Matt- Yer best bet is to take it to or at least call your local gas supplier. They will be able to tell you if it is an owner bottle or not. And whether or not it can be changed to a different type of gas. All the pertinent info will be stamped around the neck of the bottle. Eric
The bottles are rated for different pressure levels, and the valve attachment threads are different for inert gases (like CO2), Oxygen, or Fuel Gases. It's much more trouble to change that O2 tank over to CO2 than to exchange it for the one you need. And going the other way is quite impractical, as Oxygen tanks are extremely sensitive to any contamination at all - a little trace of oil or grease in the presence of 4,000 PSI pure Oxygen and things start going BOOM!
Take down all the info on the labels and stamped into the neck of the bottle (including the hydrotest dates and the DOT registry number) and call the welding supplies and medical supplies in your area - if there's a company name forged into the neck ring or the valve protector cap, see if you can locate them.
You might be able to get the deposit back for the tank that the other party abandoned, or if it was a customer owned tank get a credit for the empty Oxygen tank that will get you two empty (or one full) smaller CO2 tanks that you need. Worst case, a small finder's fee for helping them recover a stolen tank.
It works the other way, too - I was given two small MC Acetylene tanks, and exchanged them at my welding supply for the tank value of one B Acetylene, only had to pay for the refill contents of the B.
If you want a good source of small CO2 bottles for cheap, call your local fire extinguisher shops. If the horn or valve handles are bad (or the instructions band is damaged or lost) they cannot be used as extinguishers anymore and only have scrap value to them. But spend $25 for a CGA valve and a hydrotest, and they make fine CO2 bottles for carbonation or shielding gases.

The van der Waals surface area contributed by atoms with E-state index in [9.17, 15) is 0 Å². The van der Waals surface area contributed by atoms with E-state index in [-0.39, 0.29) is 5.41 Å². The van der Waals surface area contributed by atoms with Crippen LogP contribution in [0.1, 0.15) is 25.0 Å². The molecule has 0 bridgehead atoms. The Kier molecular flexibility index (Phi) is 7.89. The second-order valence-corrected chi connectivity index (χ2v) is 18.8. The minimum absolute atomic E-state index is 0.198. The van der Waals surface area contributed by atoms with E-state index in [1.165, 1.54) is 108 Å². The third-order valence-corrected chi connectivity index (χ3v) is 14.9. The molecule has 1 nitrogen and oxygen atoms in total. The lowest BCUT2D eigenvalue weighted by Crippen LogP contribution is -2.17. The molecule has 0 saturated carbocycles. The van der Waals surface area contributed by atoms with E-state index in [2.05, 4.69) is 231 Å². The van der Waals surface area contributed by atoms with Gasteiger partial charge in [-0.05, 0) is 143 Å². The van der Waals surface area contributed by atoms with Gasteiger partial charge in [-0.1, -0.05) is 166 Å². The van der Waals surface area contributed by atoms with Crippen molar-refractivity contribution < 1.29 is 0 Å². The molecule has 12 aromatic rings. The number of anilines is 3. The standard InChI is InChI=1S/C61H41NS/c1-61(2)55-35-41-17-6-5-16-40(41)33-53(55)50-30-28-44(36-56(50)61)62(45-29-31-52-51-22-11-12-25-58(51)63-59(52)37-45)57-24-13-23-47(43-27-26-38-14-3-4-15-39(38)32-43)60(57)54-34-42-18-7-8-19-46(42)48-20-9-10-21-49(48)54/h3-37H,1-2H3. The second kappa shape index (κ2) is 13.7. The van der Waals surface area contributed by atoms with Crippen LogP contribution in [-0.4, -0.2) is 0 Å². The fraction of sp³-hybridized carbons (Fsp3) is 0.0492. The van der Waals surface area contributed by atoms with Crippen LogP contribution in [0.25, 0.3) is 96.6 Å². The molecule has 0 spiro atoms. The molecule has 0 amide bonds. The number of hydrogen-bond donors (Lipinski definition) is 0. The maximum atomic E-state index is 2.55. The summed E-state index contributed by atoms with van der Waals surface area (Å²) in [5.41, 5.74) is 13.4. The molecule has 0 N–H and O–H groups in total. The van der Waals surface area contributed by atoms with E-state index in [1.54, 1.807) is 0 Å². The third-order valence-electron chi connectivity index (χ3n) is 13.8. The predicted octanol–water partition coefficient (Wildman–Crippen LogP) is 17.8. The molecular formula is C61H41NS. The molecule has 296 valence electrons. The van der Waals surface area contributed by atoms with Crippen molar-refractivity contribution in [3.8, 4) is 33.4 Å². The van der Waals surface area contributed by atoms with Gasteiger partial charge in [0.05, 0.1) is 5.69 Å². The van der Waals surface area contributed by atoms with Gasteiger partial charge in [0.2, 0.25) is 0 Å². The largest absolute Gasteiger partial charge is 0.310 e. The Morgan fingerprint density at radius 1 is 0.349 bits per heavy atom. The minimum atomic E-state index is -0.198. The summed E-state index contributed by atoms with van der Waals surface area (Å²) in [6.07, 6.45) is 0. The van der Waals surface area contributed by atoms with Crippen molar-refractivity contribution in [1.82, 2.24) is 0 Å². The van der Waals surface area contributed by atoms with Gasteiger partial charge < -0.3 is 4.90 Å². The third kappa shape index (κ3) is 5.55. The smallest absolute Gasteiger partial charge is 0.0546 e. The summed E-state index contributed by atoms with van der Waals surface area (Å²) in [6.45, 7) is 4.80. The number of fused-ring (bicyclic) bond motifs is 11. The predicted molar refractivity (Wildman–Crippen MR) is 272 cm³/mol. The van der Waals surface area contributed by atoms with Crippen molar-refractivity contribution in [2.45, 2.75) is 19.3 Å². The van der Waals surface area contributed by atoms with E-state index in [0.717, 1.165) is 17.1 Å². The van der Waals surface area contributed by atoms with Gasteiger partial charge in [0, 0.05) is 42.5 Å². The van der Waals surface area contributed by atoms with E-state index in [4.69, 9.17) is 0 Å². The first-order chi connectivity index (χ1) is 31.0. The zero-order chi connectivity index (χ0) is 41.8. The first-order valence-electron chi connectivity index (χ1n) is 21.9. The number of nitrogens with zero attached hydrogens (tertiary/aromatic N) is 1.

Major no-no and I doubt if anyone will fill it for you.
The problem is "Once an oxygen cylinder, always an oxygen cylinder". Because oxygen is such a hazard if it gets put into a contaminated tank, there's a blanket imposition that nothing out of the ordinary ever happens to oxygen cylinders - not because it's dangerous itself, but because it might be dangerous if it was ever used for oxygen again.
Hmmm rules must differ according to location? Here in Southern New Mexico I found a large O2 bottle, half buried in the sand at a flea market type business. I asked how much? "$5.00". I bought it. The welding supply charged me $15 for a CO2 valve and $15 for an inspection. They even threw in the CO2 for free. I'm still MIG welding with it.
Now I agree, there is no way to go back to O2 in that bottle. There is no confusion though. The valve is for CO2 and there is a prominent sticker saying CO2.
A bit later I was given a nitrogen bottle. Again, no problem to change it over to CO2. $15 for the valve, $15 for the inspection. I have enough CO2 to weld for years.
Even later I bought a small CO2 bottle in a garage sale. I asked about changing it over to nitrogen. That wasn't going to happen! It's a one way street.